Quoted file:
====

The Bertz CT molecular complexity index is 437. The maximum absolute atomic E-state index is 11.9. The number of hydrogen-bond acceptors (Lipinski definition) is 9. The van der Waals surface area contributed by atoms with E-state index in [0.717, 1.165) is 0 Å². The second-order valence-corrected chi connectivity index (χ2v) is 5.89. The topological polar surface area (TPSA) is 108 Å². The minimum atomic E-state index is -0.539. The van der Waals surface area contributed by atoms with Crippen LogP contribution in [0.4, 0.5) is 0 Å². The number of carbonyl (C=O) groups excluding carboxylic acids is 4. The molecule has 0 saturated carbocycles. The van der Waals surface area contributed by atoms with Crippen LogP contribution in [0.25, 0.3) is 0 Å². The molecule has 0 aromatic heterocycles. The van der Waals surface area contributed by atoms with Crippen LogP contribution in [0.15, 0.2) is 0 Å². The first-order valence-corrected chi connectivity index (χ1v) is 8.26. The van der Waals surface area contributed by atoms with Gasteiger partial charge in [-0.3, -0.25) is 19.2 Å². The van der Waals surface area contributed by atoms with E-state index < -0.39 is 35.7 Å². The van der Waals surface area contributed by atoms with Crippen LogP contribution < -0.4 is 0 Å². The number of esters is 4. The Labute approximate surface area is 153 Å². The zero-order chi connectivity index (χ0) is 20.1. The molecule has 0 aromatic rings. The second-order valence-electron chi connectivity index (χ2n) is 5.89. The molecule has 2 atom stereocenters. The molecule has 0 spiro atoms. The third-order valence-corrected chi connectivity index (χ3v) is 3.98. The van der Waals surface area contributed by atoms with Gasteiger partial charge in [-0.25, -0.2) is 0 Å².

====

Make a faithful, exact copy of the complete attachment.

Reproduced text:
The Bertz CT molecular complexity index is 437. The maximum absolute atomic E-state index is 11.9. The number of hydrogen-bond acceptors (Lipinski definition) is 9. The van der Waals surface area contributed by atoms with E-state index in [0.717, 1.165) is 0 Å². The second-order valence-corrected chi connectivity index (χ2v) is 5.89. The topological polar surface area (TPSA) is 108 Å². The minimum atomic E-state index is -0.539. The van der Waals surface area contributed by atoms with Crippen LogP contribution in [0.4, 0.5) is 0 Å². The number of carbonyl (C=O) groups excluding carboxylic acids is 4. The molecule has 0 saturated carbocycles. The van der Waals surface area contributed by atoms with Crippen LogP contribution in [0.25, 0.3) is 0 Å². The molecule has 0 aromatic heterocycles. The van der Waals surface area contributed by atoms with Crippen LogP contribution in [0.15, 0.2) is 0 Å². The first-order valence-corrected chi connectivity index (χ1v) is 8.26. The van der Waals surface area contributed by atoms with Gasteiger partial charge in [-0.3, -0.25) is 19.2 Å². The van der Waals surface area contributed by atoms with E-state index < -0.39 is 35.7 Å². The van der Waals surface area contributed by atoms with Crippen LogP contribution < -0.4 is 0 Å². The number of esters is 4. The Labute approximate surface area is 153 Å². The zero-order chi connectivity index (χ0) is 20.1. The molecule has 0 aromatic rings. The second-order valence-electron chi connectivity index (χ2n) is 5.89. The molecule has 2 atom stereocenters. The molecule has 0 spiro atoms. The third-order valence-corrected chi connectivity index (χ3v) is 3.98. The van der Waals surface area contributed by atoms with Gasteiger partial charge in [-0.25, -0.2) is 0 Å².